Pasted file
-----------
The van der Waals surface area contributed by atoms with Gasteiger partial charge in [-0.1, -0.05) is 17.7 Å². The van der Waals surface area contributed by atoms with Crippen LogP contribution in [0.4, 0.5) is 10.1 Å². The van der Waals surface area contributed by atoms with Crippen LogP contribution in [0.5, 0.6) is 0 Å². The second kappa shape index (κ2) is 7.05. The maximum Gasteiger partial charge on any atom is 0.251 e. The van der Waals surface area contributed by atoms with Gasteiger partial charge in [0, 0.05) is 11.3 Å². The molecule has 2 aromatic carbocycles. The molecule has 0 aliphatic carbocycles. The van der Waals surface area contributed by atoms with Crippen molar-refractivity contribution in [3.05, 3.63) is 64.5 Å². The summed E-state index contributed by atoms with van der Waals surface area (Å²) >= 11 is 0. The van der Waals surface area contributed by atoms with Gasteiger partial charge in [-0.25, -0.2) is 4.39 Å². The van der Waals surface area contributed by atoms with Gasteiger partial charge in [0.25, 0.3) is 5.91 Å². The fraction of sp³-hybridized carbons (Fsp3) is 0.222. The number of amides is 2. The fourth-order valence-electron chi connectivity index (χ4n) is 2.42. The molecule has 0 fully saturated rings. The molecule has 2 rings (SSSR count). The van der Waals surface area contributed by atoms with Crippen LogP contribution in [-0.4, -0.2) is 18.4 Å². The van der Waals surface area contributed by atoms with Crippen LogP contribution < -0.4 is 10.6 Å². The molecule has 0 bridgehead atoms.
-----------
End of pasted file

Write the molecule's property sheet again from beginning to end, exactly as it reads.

The van der Waals surface area contributed by atoms with Gasteiger partial charge in [-0.1, -0.05) is 17.7 Å². The van der Waals surface area contributed by atoms with Crippen LogP contribution in [0.4, 0.5) is 10.1 Å². The van der Waals surface area contributed by atoms with Crippen LogP contribution in [0.5, 0.6) is 0 Å². The second kappa shape index (κ2) is 7.05. The maximum Gasteiger partial charge on any atom is 0.251 e. The van der Waals surface area contributed by atoms with Gasteiger partial charge in [0, 0.05) is 11.3 Å². The molecule has 2 aromatic carbocycles. The molecule has 0 aliphatic carbocycles. The van der Waals surface area contributed by atoms with Crippen molar-refractivity contribution in [3.05, 3.63) is 64.5 Å². The summed E-state index contributed by atoms with van der Waals surface area (Å²) >= 11 is 0. The van der Waals surface area contributed by atoms with Gasteiger partial charge in [-0.25, -0.2) is 4.39 Å². The van der Waals surface area contributed by atoms with Gasteiger partial charge in [0.25, 0.3) is 5.91 Å². The fraction of sp³-hybridized carbons (Fsp3) is 0.222. The number of amides is 2. The fourth-order valence-electron chi connectivity index (χ4n) is 2.42. The molecule has 0 fully saturated rings. The molecule has 2 rings (SSSR count). The van der Waals surface area contributed by atoms with Crippen LogP contribution in [-0.4, -0.2) is 18.4 Å². The van der Waals surface area contributed by atoms with Crippen LogP contribution < -0.4 is 10.6 Å². The molecule has 0 bridgehead atoms.